Sibelius: Belshazzar’s Feast: ‘Nocturne’
Nielsen, arr. Hans Abrahamsen: Three Piano Pieces, op.59, recomposed for ten instruments
Mozart: Symphony no.34 in C major, KV 338
Academy of St Martin in the Fields
Ryan Wigglesworth (conductor)
‘Awakening’, aptly enough, was the theme of this post-lockdown concert from the Academy of St Martin in the Fields in the church where, for this orchestra, it all began. I only noticed that after the event and confess to having been thinking in different, if far from opposed, terms, related to the theatre. Music means many things at different times, to different people—and surely all the more so in times such as these. At any rate, a sign of musical light in London at the close of the first week of Advent was welcome indeed, not least given the typical accomplishment of the Academy’s playing, this time under Ryan Wigglesworth.
As a heretic who has always preferred Sibelius’s smaller pieces to his symphonies—perhaps one day they will ‘click’ with me—I was delighted to hear the ‘Nocturne’ from his incidental music to Belshazzar’s Feast in a spacious performance well judged for the church acoustic. One heard from the outset coolness and warmth in the Academy’s sound, both in timbre and harmony. Such balance was typical of the performance as a whole, Tchaikovskian inheritance apparent, yet neither overwhelming nor overwhelmed by Sibelian distinctiveness of voice. Scalar orientalism may have charmed, yet sounded rightly incidental (in the other sense). Here was a Nordic heart beating through out.
Hans Abrahamsen’s ‘recomposition’ of Carl Nielsen’s Three Piano Pieces had no intrinsic connection with the stage, yet sounded here very much as if it had. The first piece set the scene for quite a journey within only a few minutes. Quirky, colourful, yet with enough disorientation to retain a welcome enigmatic quality, it proved neither one thing (Nielsen) nor the other (Abrahamsen), albeit in a positive, alchemic sense: if not quite the magic of theatre, then certainly of performance, the latter here one of sensitivity and verve. The second proved similar yet different, a second act in miniature. Here a sense of kinship with Maskarade seemed stronger, but likewise tendencies in another, re-composer’s direction. Likewise, still more, in the third: whether that were a matter of work, performance, or my listening, I am not entirely sure. And does it matter? Some wind sounds, perhaps inevitably for such an ensemble, echoed Schoenberg’s First Chamber Symphony; by the same token, some emphatically did not. Music guards its mysteries.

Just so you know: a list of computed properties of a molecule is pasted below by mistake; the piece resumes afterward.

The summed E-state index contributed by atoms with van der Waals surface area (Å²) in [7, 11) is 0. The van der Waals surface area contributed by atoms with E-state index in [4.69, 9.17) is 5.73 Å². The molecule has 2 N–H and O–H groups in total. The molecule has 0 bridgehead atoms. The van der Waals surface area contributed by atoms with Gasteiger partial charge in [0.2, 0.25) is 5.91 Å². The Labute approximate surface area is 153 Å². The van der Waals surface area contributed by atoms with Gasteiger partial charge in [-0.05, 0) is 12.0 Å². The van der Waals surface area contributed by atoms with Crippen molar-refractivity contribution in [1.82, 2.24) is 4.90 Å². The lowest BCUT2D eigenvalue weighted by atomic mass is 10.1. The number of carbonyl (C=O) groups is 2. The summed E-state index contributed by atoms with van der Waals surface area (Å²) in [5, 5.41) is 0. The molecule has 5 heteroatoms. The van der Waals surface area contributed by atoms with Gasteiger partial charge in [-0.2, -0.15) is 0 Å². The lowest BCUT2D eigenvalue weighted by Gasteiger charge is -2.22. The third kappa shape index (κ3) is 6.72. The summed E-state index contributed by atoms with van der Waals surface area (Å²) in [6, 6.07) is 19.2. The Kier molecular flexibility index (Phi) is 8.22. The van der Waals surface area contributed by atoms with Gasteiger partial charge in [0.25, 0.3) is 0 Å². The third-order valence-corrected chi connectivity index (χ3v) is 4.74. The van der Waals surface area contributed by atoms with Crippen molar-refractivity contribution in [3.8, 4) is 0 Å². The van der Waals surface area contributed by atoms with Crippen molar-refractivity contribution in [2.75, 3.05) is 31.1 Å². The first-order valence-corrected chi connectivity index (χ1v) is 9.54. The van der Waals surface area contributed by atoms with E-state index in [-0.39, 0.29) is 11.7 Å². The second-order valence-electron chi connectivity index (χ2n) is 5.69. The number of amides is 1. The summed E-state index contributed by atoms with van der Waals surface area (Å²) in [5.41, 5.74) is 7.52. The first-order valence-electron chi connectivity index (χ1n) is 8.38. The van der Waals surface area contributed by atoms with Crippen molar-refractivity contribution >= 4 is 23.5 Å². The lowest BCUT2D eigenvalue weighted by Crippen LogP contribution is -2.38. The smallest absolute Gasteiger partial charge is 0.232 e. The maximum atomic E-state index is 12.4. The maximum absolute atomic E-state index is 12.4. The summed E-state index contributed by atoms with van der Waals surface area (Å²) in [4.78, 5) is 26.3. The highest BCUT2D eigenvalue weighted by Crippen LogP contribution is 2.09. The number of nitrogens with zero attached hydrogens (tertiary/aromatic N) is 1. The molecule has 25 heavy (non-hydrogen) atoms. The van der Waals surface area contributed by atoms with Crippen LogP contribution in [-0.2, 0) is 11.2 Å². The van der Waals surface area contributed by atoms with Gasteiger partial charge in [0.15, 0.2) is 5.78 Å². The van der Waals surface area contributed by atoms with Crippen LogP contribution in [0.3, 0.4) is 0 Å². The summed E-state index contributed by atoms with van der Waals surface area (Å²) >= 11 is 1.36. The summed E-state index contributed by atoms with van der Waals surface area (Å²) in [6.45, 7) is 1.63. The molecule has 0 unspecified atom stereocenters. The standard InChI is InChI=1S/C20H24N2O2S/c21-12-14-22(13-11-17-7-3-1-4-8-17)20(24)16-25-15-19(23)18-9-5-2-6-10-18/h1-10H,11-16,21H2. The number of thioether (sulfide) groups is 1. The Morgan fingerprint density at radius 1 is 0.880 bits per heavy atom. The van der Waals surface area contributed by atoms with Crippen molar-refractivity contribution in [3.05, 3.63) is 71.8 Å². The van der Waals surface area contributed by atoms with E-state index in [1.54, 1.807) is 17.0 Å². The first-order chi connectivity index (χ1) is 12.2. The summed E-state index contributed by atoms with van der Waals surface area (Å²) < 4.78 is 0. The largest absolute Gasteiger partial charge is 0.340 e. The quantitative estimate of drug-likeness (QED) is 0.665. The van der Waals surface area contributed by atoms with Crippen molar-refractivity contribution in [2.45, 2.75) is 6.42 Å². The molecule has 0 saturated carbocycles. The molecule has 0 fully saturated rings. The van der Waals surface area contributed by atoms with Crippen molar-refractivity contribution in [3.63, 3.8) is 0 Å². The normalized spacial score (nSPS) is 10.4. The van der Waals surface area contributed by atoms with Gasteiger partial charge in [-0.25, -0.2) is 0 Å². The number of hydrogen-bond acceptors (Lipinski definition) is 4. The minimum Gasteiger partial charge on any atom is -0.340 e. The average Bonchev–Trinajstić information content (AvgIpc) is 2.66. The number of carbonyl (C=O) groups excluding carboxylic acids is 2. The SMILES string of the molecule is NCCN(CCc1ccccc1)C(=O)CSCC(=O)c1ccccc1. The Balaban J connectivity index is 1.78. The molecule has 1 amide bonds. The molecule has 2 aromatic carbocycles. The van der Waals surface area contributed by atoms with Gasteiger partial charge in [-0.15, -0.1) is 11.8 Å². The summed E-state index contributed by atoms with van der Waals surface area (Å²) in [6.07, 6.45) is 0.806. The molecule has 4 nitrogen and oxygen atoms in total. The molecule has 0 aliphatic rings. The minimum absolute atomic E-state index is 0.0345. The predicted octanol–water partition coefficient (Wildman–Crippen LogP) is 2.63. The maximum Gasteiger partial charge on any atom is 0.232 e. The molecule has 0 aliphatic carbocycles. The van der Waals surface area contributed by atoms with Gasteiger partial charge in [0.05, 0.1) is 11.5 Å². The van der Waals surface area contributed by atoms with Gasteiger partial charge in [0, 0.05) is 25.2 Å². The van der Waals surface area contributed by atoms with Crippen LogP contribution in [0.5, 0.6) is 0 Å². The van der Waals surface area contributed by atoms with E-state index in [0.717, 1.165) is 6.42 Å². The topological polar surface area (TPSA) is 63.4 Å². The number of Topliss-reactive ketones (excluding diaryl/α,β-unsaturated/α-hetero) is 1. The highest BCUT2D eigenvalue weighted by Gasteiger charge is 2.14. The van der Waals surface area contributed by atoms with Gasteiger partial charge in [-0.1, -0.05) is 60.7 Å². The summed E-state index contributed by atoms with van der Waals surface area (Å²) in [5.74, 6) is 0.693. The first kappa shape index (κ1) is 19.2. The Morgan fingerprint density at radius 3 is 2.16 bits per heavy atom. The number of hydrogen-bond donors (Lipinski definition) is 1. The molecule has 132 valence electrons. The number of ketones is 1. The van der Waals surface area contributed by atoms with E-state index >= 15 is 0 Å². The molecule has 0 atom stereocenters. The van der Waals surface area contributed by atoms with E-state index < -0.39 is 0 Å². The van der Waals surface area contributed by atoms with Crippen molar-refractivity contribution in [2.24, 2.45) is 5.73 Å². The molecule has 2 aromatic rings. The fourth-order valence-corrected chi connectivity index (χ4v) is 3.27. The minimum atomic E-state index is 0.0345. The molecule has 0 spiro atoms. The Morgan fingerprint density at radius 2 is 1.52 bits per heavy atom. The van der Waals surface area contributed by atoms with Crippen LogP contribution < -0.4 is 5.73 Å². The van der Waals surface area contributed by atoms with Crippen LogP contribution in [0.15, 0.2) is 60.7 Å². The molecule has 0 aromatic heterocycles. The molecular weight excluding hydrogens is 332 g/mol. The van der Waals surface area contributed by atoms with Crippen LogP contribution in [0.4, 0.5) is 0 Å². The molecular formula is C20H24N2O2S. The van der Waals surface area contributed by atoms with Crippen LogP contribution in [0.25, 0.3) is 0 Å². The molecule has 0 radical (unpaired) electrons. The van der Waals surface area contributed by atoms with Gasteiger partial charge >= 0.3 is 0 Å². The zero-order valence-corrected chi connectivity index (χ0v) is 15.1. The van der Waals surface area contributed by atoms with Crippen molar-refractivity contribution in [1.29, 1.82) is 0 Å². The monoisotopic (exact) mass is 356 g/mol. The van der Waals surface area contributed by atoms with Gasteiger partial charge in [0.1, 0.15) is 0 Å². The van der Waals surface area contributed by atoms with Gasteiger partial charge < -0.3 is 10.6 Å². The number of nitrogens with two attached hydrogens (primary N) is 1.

Wagner’s Siegfried-Idyll is music with a complex relationship to the stage: it precedes the composition of the section of Siegfried from which it seems to ‘come’, written for a domestic stage—and a domestically staged event. To accord it its full title: ‘Tribschen Idyll with Fidi-Birdsong and Orange Sunrise as Symphonic Birthday Greeting Offered to his Cosima by her Richard, 1870.’ This lullaby of peace, joy, and world-inheritance, to employ the conventional leitmotif references from the opera yet ‘awakens’. It certainly did here, in a reading brisk and unsentimental which, at start, sounded a little as if Wigglesworth were trying to force Wagner’s melos into pre-conceived moulds. In truth, the opening is very difficult indeed to bring off; it takes the most experienced of Wagnerians, whether a Furtwängler or a Boulez, to do so with the ease it seems to demand. There was no denying, though, the excellence of the ASMF’s instrumental playing, nor later on of Wigglesworth’s shaping of Wagner’s climaxes, always more economical than one expects and all the more telling for that. There was, moreover, an almost Straussian after-glow to the final minutes; it would always have been welcome, but was all the more so set against the cold frigidity of the pandemical world outside.
Finally came Mozart: ever poised between concert hall, theatre, and indeed church. His Symphony no.34 opened with festal swagger that did not preclude relaxation. If anything, I felt Wigglesworth offered too much of the latter later in the first-movement exposition, somewhat losing momentum. It remained a joy, however, simply to hear this music once again. There was throughout a keenness to the woodwind that spoke, or better sang, of the opera house, leading to a coda to lift the darkest of spirits. Sometimes—often, with Mozart—C major can prove just the tonic. The Academy’s small forces reinforced the slow movement’s lineage in Salzburg serenades. Wweetness of string tone was especially welcome given the perversities we often suffer nowadays in this music. Polish and fire marked the finale: a Catherine wheel in the Salzburg night sky I missed so much this summer. There was, thank goodness, no fussiness to Wigglesworth’s direction, nor to the playing. And what playing it was!